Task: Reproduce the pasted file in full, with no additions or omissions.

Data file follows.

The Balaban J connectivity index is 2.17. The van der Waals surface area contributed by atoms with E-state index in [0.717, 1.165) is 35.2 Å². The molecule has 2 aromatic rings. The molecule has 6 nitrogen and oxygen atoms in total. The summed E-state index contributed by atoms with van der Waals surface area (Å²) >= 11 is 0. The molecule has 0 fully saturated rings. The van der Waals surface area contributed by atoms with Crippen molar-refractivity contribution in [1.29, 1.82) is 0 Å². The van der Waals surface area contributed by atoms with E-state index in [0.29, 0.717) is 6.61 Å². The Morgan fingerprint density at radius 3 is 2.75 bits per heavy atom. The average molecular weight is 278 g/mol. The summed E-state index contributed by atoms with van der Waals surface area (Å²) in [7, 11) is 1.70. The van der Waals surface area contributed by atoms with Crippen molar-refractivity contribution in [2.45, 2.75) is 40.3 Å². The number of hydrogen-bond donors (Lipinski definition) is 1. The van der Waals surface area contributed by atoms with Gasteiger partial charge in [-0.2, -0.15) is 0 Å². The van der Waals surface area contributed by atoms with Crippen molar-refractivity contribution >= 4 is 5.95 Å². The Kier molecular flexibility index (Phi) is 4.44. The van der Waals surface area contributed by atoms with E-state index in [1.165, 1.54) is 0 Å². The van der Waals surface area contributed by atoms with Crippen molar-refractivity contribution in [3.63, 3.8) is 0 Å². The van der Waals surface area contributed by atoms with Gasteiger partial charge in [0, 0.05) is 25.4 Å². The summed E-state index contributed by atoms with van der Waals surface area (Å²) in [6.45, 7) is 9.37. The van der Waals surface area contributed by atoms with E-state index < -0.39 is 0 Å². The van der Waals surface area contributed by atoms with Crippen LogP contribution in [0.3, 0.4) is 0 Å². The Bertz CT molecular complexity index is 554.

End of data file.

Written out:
The Balaban J connectivity index is 2.17. The van der Waals surface area contributed by atoms with E-state index in [0.717, 1.165) is 35.2 Å². The molecule has 2 aromatic rings. The molecule has 6 nitrogen and oxygen atoms in total. The summed E-state index contributed by atoms with van der Waals surface area (Å²) >= 11 is 0. The molecule has 0 fully saturated rings. The van der Waals surface area contributed by atoms with Crippen molar-refractivity contribution in [1.29, 1.82) is 0 Å². The van der Waals surface area contributed by atoms with E-state index in [0.29, 0.717) is 6.61 Å². The Morgan fingerprint density at radius 3 is 2.75 bits per heavy atom. The average molecular weight is 278 g/mol. The summed E-state index contributed by atoms with van der Waals surface area (Å²) in [7, 11) is 1.70. The van der Waals surface area contributed by atoms with Crippen molar-refractivity contribution in [2.45, 2.75) is 40.3 Å². The number of hydrogen-bond donors (Lipinski definition) is 1. The van der Waals surface area contributed by atoms with Gasteiger partial charge in [-0.2, -0.15) is 0 Å². The van der Waals surface area contributed by atoms with Crippen molar-refractivity contribution >= 4 is 5.95 Å². The Kier molecular flexibility index (Phi) is 4.44. The van der Waals surface area contributed by atoms with E-state index in [1.165, 1.54) is 0 Å². The van der Waals surface area contributed by atoms with Crippen molar-refractivity contribution in [3.63, 3.8) is 0 Å². The van der Waals surface area contributed by atoms with Gasteiger partial charge in [0, 0.05) is 25.4 Å². The summed E-state index contributed by atoms with van der Waals surface area (Å²) in [6.45, 7) is 9.37. The van der Waals surface area contributed by atoms with E-state index < -0.39 is 0 Å². The van der Waals surface area contributed by atoms with Crippen LogP contribution in [0.3, 0.4) is 0 Å². The Bertz CT molecular complexity index is 554.